I suppose it is fair to say that “we” shopped at Tesco this morning. Our usual division of labour on such trips applied. Jackie dons a mask and spends up to an hour dodging other customers to reach the aisles; I sit in the car reading – today more chapters of ‘Nicholas Nickleby’; Jackie brings a loaded trolley to the Modus; I load the purchases into the boot, and unload them into the kitchen.
On this occasion we enjoyed a brief sojourn in the forest on the way.
We visited the lake at Pilley which reflected the surrounding woodland and cloudy skies above, and still bore water crowfoots.
More leaves were on the trees, shown in our two regularly monitored views, although the water levels haven’t really changed. May blossom, more of which could be seen in the surrounding woodland, is finally out in the first view.
Our sometimes visiting grey pony did not come down for a drink, but can be seen in the distance having a lengthy scratch on a gate. Bigifying will make this manoeuvre apparent.
A small group of ponies strode purposefully across the moorland beside Bull Hill.
This afternoon I scanned another seven of Charles Keeping’s illustrations to the above-mentioned novel by Charles Dickens.
‘Lord Verisoft enjoyed unmolested the full flavour of the gold knob at the top of his cane’.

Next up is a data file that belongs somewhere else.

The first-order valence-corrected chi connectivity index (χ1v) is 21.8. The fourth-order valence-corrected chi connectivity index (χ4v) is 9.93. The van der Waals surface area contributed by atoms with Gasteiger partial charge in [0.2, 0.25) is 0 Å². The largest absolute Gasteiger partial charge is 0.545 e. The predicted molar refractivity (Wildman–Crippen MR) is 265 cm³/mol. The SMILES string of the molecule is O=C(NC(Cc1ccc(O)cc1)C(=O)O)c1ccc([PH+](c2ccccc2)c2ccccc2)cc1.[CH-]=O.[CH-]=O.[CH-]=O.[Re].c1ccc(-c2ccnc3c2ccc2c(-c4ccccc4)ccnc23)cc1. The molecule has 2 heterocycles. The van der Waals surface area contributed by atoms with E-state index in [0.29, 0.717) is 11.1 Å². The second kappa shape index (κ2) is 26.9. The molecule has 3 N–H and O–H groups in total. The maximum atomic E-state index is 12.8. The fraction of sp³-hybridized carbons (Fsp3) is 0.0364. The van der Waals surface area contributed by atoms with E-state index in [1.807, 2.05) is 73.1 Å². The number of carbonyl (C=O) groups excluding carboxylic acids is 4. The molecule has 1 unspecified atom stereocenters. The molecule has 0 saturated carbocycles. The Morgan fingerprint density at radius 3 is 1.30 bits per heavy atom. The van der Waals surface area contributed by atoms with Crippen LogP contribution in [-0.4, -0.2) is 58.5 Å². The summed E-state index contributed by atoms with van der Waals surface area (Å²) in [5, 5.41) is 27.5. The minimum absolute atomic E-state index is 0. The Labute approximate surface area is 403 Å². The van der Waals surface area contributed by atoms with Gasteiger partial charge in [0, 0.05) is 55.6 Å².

‘ ‘Closed!’ cried Mrs Crummles, raising her hands in astonishment’
‘Miss Snevellicci’s papa, rising deliberately from his chair, kissed the ladies all round’. Mr Keeping has used his drawing to support the text of two pages.
‘The door was opened by a strange servant, on whom the odd figure of the visitor did not appear to make the most favourite impression possible’
‘Sir Mulberry applied his whip furiously to the head and shoulders of Nicholas’ is a 3D image if ever there was one.
‘To the City they went, with all the speed the hackney-coach could make’
‘ ‘My son, sir, little Wackford’
Later this afternoon I all but finished my work on clearing the Heligan Path.
This was to give Jackie the surprise of the day.
Unbeknown to me she came along to see how I was doing.
Just in time to see my chair topple and tip me headfirst into a flower bed.
I was face down in a shrub, elbows on I don’t know what, and knees wedged on brick and gravel. Somehow I managed to manoeuvre my hands in a position to perform a press-up of sorts. But my knees wouldn’t budge. I really felt stuck and in excruciating pain from a combination of joints both forced where they didn’t want to be and resting on sharp objects.
Jackie tried to place the chair in a position from which I could heave myself from the kneeling posture. This could only be done if I could get at least one foot on the ground. With a screwed up face and agonising cries I managed to plant my right foot on the path. The left knee was not going to move. Jackie then found another chair which she placed behind me. Somehow I sat on it and then heaved myself up from the other.
This process took close to 30 minutes. Neither of us had a camera.
Once on my feet I was virtually pain-free and, albeit somewhat wobbly, could walk back to my desk and produce this post.
This evening we dined on a second helping of Jackie’s delicious sausage casserole, fried potatoes, carrots and runner beans, with which she drank Hoegaarden and I finished the Shiraz.